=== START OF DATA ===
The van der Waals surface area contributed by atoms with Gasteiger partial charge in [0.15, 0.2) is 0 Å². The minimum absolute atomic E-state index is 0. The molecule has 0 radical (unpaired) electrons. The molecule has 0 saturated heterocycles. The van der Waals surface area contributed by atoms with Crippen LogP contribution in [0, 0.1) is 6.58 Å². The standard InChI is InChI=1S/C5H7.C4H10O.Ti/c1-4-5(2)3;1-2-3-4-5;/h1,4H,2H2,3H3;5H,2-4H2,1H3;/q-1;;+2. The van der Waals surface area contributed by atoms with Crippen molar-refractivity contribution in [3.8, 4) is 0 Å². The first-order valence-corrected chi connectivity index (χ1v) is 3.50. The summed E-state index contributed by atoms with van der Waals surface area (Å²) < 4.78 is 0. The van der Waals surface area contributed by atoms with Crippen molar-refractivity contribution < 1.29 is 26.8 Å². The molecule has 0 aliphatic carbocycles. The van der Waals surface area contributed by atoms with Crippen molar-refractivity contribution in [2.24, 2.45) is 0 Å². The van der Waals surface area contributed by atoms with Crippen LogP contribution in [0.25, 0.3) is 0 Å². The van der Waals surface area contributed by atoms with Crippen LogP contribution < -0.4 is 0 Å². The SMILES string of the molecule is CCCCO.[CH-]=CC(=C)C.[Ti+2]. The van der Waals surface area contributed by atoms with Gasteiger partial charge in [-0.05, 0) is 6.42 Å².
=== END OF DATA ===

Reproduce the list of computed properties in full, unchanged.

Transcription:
The van der Waals surface area contributed by atoms with Gasteiger partial charge in [0.15, 0.2) is 0 Å². The minimum absolute atomic E-state index is 0. The molecule has 0 radical (unpaired) electrons. The molecule has 0 saturated heterocycles. The van der Waals surface area contributed by atoms with Crippen LogP contribution in [0, 0.1) is 6.58 Å². The standard InChI is InChI=1S/C5H7.C4H10O.Ti/c1-4-5(2)3;1-2-3-4-5;/h1,4H,2H2,3H3;5H,2-4H2,1H3;/q-1;;+2. The van der Waals surface area contributed by atoms with Crippen molar-refractivity contribution in [3.8, 4) is 0 Å². The first-order valence-corrected chi connectivity index (χ1v) is 3.50. The summed E-state index contributed by atoms with van der Waals surface area (Å²) < 4.78 is 0. The van der Waals surface area contributed by atoms with Crippen molar-refractivity contribution < 1.29 is 26.8 Å². The molecule has 0 aliphatic carbocycles. The van der Waals surface area contributed by atoms with Crippen molar-refractivity contribution in [2.24, 2.45) is 0 Å². The van der Waals surface area contributed by atoms with Crippen LogP contribution in [0.25, 0.3) is 0 Å². The van der Waals surface area contributed by atoms with Crippen LogP contribution < -0.4 is 0 Å². The SMILES string of the molecule is CCCCO.[CH-]=CC(=C)C.[Ti+2]. The van der Waals surface area contributed by atoms with Gasteiger partial charge in [-0.05, 0) is 6.42 Å².